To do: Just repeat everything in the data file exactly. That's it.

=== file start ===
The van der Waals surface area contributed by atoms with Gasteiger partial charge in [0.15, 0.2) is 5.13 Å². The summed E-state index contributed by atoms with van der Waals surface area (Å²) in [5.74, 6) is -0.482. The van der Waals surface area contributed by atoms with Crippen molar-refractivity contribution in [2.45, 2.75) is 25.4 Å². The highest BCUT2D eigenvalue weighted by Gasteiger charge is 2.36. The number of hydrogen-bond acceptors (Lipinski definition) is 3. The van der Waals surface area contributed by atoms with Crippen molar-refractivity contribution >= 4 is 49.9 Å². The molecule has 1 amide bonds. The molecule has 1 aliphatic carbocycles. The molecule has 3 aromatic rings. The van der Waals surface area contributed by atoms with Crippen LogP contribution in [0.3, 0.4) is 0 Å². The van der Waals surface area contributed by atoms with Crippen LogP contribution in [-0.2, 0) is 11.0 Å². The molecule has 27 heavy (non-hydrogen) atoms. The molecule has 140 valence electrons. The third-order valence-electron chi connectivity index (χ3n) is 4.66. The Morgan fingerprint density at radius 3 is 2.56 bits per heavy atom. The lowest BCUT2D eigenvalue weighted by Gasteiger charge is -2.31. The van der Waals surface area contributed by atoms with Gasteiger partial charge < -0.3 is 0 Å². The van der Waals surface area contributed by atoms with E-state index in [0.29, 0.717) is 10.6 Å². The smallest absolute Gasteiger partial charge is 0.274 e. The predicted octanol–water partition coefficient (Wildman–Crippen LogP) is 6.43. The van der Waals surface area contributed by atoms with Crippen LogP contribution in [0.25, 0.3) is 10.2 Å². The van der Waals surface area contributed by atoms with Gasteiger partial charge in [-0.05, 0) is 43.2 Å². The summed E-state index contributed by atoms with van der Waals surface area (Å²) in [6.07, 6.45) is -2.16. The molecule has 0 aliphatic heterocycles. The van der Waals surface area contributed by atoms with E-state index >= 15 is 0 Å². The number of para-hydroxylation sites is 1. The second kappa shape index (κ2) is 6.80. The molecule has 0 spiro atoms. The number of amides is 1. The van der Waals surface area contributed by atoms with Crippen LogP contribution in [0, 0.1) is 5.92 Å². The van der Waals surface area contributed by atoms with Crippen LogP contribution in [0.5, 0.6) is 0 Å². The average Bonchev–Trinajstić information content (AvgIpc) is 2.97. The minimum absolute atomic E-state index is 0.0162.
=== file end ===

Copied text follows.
The van der Waals surface area contributed by atoms with Gasteiger partial charge in [0.15, 0.2) is 5.13 Å². The summed E-state index contributed by atoms with van der Waals surface area (Å²) in [5.74, 6) is -0.482. The van der Waals surface area contributed by atoms with Crippen molar-refractivity contribution in [2.45, 2.75) is 25.4 Å². The highest BCUT2D eigenvalue weighted by Gasteiger charge is 2.36. The number of hydrogen-bond acceptors (Lipinski definition) is 3. The van der Waals surface area contributed by atoms with Crippen molar-refractivity contribution >= 4 is 49.9 Å². The molecule has 1 amide bonds. The molecule has 1 aliphatic carbocycles. The molecule has 3 aromatic rings. The van der Waals surface area contributed by atoms with Crippen LogP contribution in [0.3, 0.4) is 0 Å². The van der Waals surface area contributed by atoms with Crippen LogP contribution in [-0.2, 0) is 11.0 Å². The molecule has 27 heavy (non-hydrogen) atoms. The molecule has 140 valence electrons. The third-order valence-electron chi connectivity index (χ3n) is 4.66. The Morgan fingerprint density at radius 3 is 2.56 bits per heavy atom. The lowest BCUT2D eigenvalue weighted by Gasteiger charge is -2.31. The van der Waals surface area contributed by atoms with Gasteiger partial charge < -0.3 is 0 Å². The van der Waals surface area contributed by atoms with E-state index in [0.29, 0.717) is 10.6 Å². The smallest absolute Gasteiger partial charge is 0.274 e. The predicted octanol–water partition coefficient (Wildman–Crippen LogP) is 6.43. The van der Waals surface area contributed by atoms with Crippen LogP contribution in [0.25, 0.3) is 10.2 Å². The van der Waals surface area contributed by atoms with Gasteiger partial charge in [-0.05, 0) is 43.2 Å². The summed E-state index contributed by atoms with van der Waals surface area (Å²) in [6.07, 6.45) is -2.16. The molecule has 0 aliphatic heterocycles. The van der Waals surface area contributed by atoms with E-state index >= 15 is 0 Å². The number of para-hydroxylation sites is 1. The second kappa shape index (κ2) is 6.80. The molecule has 0 spiro atoms. The number of amides is 1. The van der Waals surface area contributed by atoms with Crippen LogP contribution in [0, 0.1) is 5.92 Å². The van der Waals surface area contributed by atoms with Crippen LogP contribution in [0.5, 0.6) is 0 Å². The average Bonchev–Trinajstić information content (AvgIpc) is 2.97. The minimum absolute atomic E-state index is 0.0162.